The founder of Silk Road is dictating tweets from the prison where he's serving life — and he's convinced 55,000 people to sign his petition for clemency

ScreenshotA photo of Silk Road founder Ross Ulbricht who sentenced to life in prison May 29, 2015.

  • Ross Ulbricht was sentenced to life in prison in 2015 after being convicted of running the dark web marketplace Silk Road.
  • His family have set up the twitter account @RealRossU, which relays messages Ulbricht dictates from prison.
  • The account has helped get over 55,000 signatures for a petition asking for clemency for Ulbricht.
  • His supporters argue Silk Road was no different to eBay and it’s not his fault that people used it to sell drugs.

Ross Ulbricht, the founder of the dark web marketplace Silk Road, is dictating messages from prison that his family are delivering to the outside world via Twitter.

The Twitter account @RealRossU was opened in June and sent its first tweet on July 19. The tweet linked to a handwritten note posted on, a website run by “family, friends and supporters” of Ulbricht. The note said that the fact it was posted on proved its authenticity. Since then, the account has said Ulbricht is dictating his tweets over the phone to supporters.

“I’m hoping this will help me stay connected to the outside,” the first tweet read.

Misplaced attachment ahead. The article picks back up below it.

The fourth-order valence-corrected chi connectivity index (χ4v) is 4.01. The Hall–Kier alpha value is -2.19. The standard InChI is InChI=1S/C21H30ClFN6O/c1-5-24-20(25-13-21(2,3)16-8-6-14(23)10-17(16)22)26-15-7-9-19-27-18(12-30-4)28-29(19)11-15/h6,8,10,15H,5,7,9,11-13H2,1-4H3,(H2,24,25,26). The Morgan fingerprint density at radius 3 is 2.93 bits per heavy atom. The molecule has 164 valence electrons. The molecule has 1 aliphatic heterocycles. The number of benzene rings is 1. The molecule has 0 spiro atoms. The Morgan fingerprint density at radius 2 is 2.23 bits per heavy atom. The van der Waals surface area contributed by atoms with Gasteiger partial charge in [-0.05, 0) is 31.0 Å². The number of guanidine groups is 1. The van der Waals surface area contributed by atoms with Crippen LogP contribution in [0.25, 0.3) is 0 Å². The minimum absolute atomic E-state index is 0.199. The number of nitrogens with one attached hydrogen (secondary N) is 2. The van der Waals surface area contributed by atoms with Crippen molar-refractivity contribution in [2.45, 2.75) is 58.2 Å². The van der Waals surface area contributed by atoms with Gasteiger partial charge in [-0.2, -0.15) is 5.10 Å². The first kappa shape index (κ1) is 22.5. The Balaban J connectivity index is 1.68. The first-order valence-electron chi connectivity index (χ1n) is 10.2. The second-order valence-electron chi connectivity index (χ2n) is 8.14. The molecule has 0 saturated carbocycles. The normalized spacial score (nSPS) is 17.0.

Ulbricht, 34, is serving a life sentence after being convicted in 2015 of running Silk Road, a marketplace on the dark web that became synonymous with the illegal drug trade. At its height, the marketplace was estimated to have sales of $US30 million to $US45 million a year. The bulk of business on the site is believed to have been drug-related.

Ulbricht, who used the alias Dread Pirate Roberts (a reference to the cult movie “The Princess Bride“) on Silk Road, was arrested by the FBI at a public library in San Francisco in October 2013.

@RealRossU has posted 19 tweets since it was set up, covering everything from the joy of getting visits in prison, his workout routine, and forgiving the judge who sentenced him to life in jail. The account has attracted over 18,000 followers.

The account’s activation coincided with the creation of a petition calling for clemency for Ulbricht. It was set up by Ross’s mother, Lyn Ulbricht, who runs the website.

“This is a sentence that shocks the conscience,” the petition reads. “The website Silk Road was an e-commerce platform similar to eBay, where individual users chose what to list for sale. Both legal and illegal items were sold, most commonly small amounts of cannabis.

“Ross is condemned to die in prison, not for dealing drugs himself but for a website where others did. This is far harsher than the punishment for many murderers, paedophiles, rapists and other violent people.”

As of Friday afternoon, the petition has gained over 55,000 signatures.

A handwritten note from Ulbricht written on Wednesday and posted late on Thursday by the @RealRossU account said: “I’m blown away by the outpouring of love and support you’ve shown me the past few weeks.

“With you behind me, I have hope that the petition will keep growing and we will get the President’s attention.”

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